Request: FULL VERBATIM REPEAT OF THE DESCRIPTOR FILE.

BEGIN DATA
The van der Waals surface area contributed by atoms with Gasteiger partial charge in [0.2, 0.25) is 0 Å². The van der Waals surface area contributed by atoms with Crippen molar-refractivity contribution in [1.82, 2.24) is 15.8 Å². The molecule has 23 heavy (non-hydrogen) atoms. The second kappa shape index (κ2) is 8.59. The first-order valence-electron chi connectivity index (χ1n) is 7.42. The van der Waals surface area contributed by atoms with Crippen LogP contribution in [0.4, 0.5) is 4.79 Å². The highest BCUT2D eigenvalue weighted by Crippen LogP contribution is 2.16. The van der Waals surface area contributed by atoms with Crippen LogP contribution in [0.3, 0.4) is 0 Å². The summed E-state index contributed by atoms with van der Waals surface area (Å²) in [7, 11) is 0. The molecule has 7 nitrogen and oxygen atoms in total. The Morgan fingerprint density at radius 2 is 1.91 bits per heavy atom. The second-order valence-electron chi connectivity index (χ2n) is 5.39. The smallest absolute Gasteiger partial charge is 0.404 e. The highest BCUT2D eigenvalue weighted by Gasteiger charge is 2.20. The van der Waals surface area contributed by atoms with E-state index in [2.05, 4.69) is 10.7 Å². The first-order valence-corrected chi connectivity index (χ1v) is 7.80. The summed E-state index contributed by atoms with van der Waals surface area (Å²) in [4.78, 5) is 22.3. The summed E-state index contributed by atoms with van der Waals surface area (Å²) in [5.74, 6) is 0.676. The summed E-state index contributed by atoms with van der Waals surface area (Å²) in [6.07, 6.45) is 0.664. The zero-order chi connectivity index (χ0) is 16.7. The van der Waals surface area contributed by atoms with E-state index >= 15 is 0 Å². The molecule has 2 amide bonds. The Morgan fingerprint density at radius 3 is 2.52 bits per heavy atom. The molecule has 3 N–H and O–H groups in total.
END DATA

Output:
The van der Waals surface area contributed by atoms with Gasteiger partial charge in [0.2, 0.25) is 0 Å². The van der Waals surface area contributed by atoms with Crippen molar-refractivity contribution in [1.82, 2.24) is 15.8 Å². The molecule has 23 heavy (non-hydrogen) atoms. The second kappa shape index (κ2) is 8.59. The first-order valence-electron chi connectivity index (χ1n) is 7.42. The van der Waals surface area contributed by atoms with Crippen LogP contribution in [0.4, 0.5) is 4.79 Å². The highest BCUT2D eigenvalue weighted by Crippen LogP contribution is 2.16. The van der Waals surface area contributed by atoms with Crippen LogP contribution in [0.3, 0.4) is 0 Å². The summed E-state index contributed by atoms with van der Waals surface area (Å²) in [7, 11) is 0. The molecule has 7 nitrogen and oxygen atoms in total. The Morgan fingerprint density at radius 2 is 1.91 bits per heavy atom. The second-order valence-electron chi connectivity index (χ2n) is 5.39. The smallest absolute Gasteiger partial charge is 0.404 e. The highest BCUT2D eigenvalue weighted by Gasteiger charge is 2.20. The van der Waals surface area contributed by atoms with E-state index in [2.05, 4.69) is 10.7 Å². The first-order valence-corrected chi connectivity index (χ1v) is 7.80. The summed E-state index contributed by atoms with van der Waals surface area (Å²) in [4.78, 5) is 22.3. The summed E-state index contributed by atoms with van der Waals surface area (Å²) in [5.74, 6) is 0.676. The summed E-state index contributed by atoms with van der Waals surface area (Å²) in [6.07, 6.45) is 0.664. The zero-order chi connectivity index (χ0) is 16.7. The van der Waals surface area contributed by atoms with E-state index >= 15 is 0 Å². The molecule has 2 amide bonds. The Morgan fingerprint density at radius 3 is 2.52 bits per heavy atom. The molecule has 3 N–H and O–H groups in total.